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Although there are some good parts on this and is at times an interesting story to listen to, the author takes a "bold" pro-Ottoman side in crucial humanitarian issues like the Armenian and Greek genocide. As himself states early in the book, his wife is Turkish, I am afraid this has prevented him for keeping a more neutral stand in these depressing pages of human history. Overall, a disappointing purchase.
8 of 10 people found this review helpful
I’d give it 7 of 5 stars if possible. It is superbly organized. It’s terrific to see history unfold from the Ottoman viewpoint. I think it corrects for conceptions of the modern Muslim-majority nation state that is too frequently projected into the past. The course is very helpful in thinking about the Balkans and the lead up to WW1.
I appreciate Prof. Harl most when he’s focused on Antiquity through the Middle Ages, where his style is to tell us what the literary sources say – what the archaeological record (so far) tells us – the relevant ancient anecdotes and excerpts (from Herodotus, Plutarch, Livy) that make history interesting – a few jokes of his own – and then maybe a few comments on the current “state of scholarly debate,” or where he has a bias with which other history profs may disagree.
To contrast, some very good lecturers get too bogged down in what various historical “schools of thought” say about a subject (Fagan, others). Others get too cute in trying to weave a continuous narrative and leave out too many details (Fears, Garland). A few bad apples start with a sociological point of view, and try to read that back into time by cherry picking incidents that support it (Dise).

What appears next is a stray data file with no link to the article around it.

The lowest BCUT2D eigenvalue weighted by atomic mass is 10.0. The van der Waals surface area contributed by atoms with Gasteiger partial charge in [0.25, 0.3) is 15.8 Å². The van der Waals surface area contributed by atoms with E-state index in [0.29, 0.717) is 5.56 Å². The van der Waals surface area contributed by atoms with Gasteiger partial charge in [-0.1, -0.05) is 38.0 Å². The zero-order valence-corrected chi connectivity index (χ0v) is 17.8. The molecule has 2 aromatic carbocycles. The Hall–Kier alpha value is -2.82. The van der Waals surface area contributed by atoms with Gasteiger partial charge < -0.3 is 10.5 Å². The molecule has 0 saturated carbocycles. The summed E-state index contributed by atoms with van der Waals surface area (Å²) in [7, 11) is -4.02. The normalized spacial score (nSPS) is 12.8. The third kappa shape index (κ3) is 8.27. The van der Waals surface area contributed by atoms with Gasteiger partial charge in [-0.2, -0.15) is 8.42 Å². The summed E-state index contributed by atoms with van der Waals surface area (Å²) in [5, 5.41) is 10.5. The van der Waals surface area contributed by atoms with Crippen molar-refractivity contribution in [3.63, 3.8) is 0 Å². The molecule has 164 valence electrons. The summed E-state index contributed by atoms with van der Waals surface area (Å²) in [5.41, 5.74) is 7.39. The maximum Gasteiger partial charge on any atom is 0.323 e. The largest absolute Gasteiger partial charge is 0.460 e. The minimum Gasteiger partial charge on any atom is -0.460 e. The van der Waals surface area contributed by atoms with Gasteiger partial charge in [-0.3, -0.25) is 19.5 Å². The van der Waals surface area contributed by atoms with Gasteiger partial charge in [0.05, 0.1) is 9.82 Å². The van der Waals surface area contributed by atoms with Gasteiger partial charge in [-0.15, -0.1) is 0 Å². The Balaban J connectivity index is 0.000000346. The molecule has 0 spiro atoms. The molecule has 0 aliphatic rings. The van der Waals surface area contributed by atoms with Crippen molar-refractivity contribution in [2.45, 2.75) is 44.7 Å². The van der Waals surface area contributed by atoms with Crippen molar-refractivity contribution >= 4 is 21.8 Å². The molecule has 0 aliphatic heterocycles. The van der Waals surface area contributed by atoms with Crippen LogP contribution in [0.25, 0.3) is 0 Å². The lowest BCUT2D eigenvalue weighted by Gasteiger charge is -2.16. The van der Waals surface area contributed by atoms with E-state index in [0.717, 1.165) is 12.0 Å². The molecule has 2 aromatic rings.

Harl’s lectures are authentic and flow naturally, without any gimmicks. His mastery of the material is obvious. I have listened to all 11 of his courses, most more than once, and he’s simply the best. I would love to see him do a deep dive on the Iranian plateau – Persians though Seleucids, Parthians, Abbasids, etc. That has yet to be covered in detail by a lecturer of Prof. Harl’s caliber.
5 of 6 people found this review helpful
Without a doubt the most biased "historian" I've ever encountered. I understand that the people researching an empire, most likely have a stake in toning down the worst qualities of said empire. I do however expect, at least a resemblance of, objectivity from your Professors, wich most of them attain. Not so i this Course, unfortunately... "Through no fault of the Ottomans" is probably the most spoken or implied sentence in this travesty.
I was looking forward to learn more about this once great empire, as I've successfully done with so many others, but this simply became an example on how NOT to act... when the Professor at times refer to the Ottomans as "we", and also tries to blame the Armenian genocide ON THE Armenians... that was the last straw of an already empty experience.
Also, the entire lecture seems a bit unordered, and can be hard to follow, due to his over enthusiasm and badly structured planning.
Hope you will be more selective in the future, but all other courses I've listened to, has been an absolute pleasure :)
Instead of reading the narrator made as if he was teaching. So many pauses, hesitations and ahh's and eeh's... plus the pronunciations were mainly wrong at a level that even as a Turkish speaking person I found it hard to understand who, where and what he is talking about... other than that it was good.
well constructed and thought out lecture series. Highly recommended. only complaint is that the lecturer stumbled over names. A lot.
I'm going to listen to every audible by Professor Kenneth W. Harl. So respectful and passionate I could listen to this for hours and have.